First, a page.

At this year’s ASH we were able to present a follow-up from the ASCEMBL study which is a randomised phase III trial of asciminib, which is a new BCR-ABL1 inhibitor now FDA approved in the United States which is a STAMP inhibitor – a targeted drug specifically targeting the myristoyl pocket of the BCR-ABL kinase in patients with CML or Ph-positive leukaemia. Again, this was a 2:1 randomisation, patients with chronic phase CML who had failed two lines of therapy, between asciminib or bosutinib, which had been previously studied in the third line setting for chronic phase CML.
The primary endpoint was major molecular response at 24 weeks and we had previously reported on about a doubling of this response in the asciminib arm as well as decreased or a lower rate of adverse events in the asciminib arm and also lower rates of discontinuation. So at ASH this year we had a 48 week update where patients had at least one year, or 48 weeks, of follow-up or had discontinued treatment earlier. So now we show a continued and sustained improvement in major molecular response with about a 16% difference. This was, again, the primary endpoint of MMR but now looking at 48 weeks. When we looked at patients who had transcript levels less than 1% we saw, again, a fairly dramatic difference – 42% versus 19% or so for bosutinib. The results continue to be positive – again, as we follow more patients over time we see cumulative incidence of asciminib responses longer as well as now deeper molecular responses with increasing patients achieving an MR4 or an MR4.5 as we look later on treatment.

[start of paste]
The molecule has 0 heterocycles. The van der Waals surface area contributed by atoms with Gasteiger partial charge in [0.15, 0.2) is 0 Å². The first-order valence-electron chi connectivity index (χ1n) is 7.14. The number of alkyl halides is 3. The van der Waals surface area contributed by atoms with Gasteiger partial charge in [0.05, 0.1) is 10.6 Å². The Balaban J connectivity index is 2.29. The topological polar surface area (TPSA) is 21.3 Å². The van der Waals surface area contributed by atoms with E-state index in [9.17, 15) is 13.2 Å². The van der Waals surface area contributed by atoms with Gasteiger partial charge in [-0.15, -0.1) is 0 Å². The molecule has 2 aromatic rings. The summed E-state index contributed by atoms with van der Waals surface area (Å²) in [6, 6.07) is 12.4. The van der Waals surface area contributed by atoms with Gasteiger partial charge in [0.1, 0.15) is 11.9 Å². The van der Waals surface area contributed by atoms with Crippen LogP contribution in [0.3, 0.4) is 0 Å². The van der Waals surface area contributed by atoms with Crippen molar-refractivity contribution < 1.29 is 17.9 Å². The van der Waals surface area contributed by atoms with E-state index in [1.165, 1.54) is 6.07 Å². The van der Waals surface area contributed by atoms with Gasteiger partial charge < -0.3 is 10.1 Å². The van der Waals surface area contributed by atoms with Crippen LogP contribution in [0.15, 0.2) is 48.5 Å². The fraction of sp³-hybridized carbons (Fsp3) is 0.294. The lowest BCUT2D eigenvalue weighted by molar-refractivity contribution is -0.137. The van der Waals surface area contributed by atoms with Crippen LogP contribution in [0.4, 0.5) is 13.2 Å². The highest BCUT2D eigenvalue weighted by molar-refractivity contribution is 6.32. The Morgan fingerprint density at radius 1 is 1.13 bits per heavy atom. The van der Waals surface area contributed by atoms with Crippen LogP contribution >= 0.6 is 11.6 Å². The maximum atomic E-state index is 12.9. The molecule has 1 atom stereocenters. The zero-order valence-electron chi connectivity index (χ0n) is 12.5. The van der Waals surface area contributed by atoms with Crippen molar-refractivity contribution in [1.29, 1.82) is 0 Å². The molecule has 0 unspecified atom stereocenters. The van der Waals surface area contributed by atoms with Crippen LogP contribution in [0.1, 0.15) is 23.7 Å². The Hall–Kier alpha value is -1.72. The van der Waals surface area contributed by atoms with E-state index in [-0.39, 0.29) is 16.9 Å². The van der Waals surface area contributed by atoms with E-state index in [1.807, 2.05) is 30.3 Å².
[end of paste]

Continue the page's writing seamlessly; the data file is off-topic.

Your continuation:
Asciminib really now, especially as it has been FDA approved in the United States, really now offers another option for CML. Many might consider that we have many options already but we clearly still have unmet needs with patients with both resistance and intolerance to prior therapy. Asciminib offers a very safe option for patients in the third line setting. The approval in the US came through for patients with two or more TKI failures or patients with a T315I mutation. This study was the ASCEMBL study which only looked at patients without those select mutations, essentially your more common grouping of patients with two or more TKIs previously but unsatisfactory response. The approval was based on data from the phase I study but I see this medication for sure now being used as a perhaps better alternative in later lines of therapy, the third line currently in the US and for patients who at any point have a T315I mutation.
The side effect profile is favourable and may compare favourably to other medications in the same space, particularly ponatinib. The adverse events for asciminib were, as we had seen in the earlier trial, mainly myelosuppression and we were able to show at the ASH presentation that the onset of myelosuppression is fairly early and doesn’t seem to accrue with increasing time on treatment. There were a few arterial occlusive events which were observed, a few more in the asciminib than the bosutinib arm and this is, of course, being scrutinised carefully. Many of these were not attributed to drug or were identified on cardiovascular screening tests but, again, this is an important question that needs to be studied further.
Not surprisingly, asciminib continues to be studied. Many are aware that this is, again, a novel BCR-ABL inhibitor which allows us to potentially combine it with the previously approved ATP binding site inhibitors, the five currently approved drugs. We have to add on combinations of asciminib with the earliest of the three drugs, imatinib, erlotinib and dasatinib. So look for more data for potential combination therapy for CML as well as earlier line use of asciminib. There are studies planned and accruing for patients in the frontline and second line. There will be a trial for patients to combine asciminib with imatinib to try to gain treatment free remission if it wasn’t successful the first time. So there’s a bright future for asciminib and this is a great advance for patients with CML.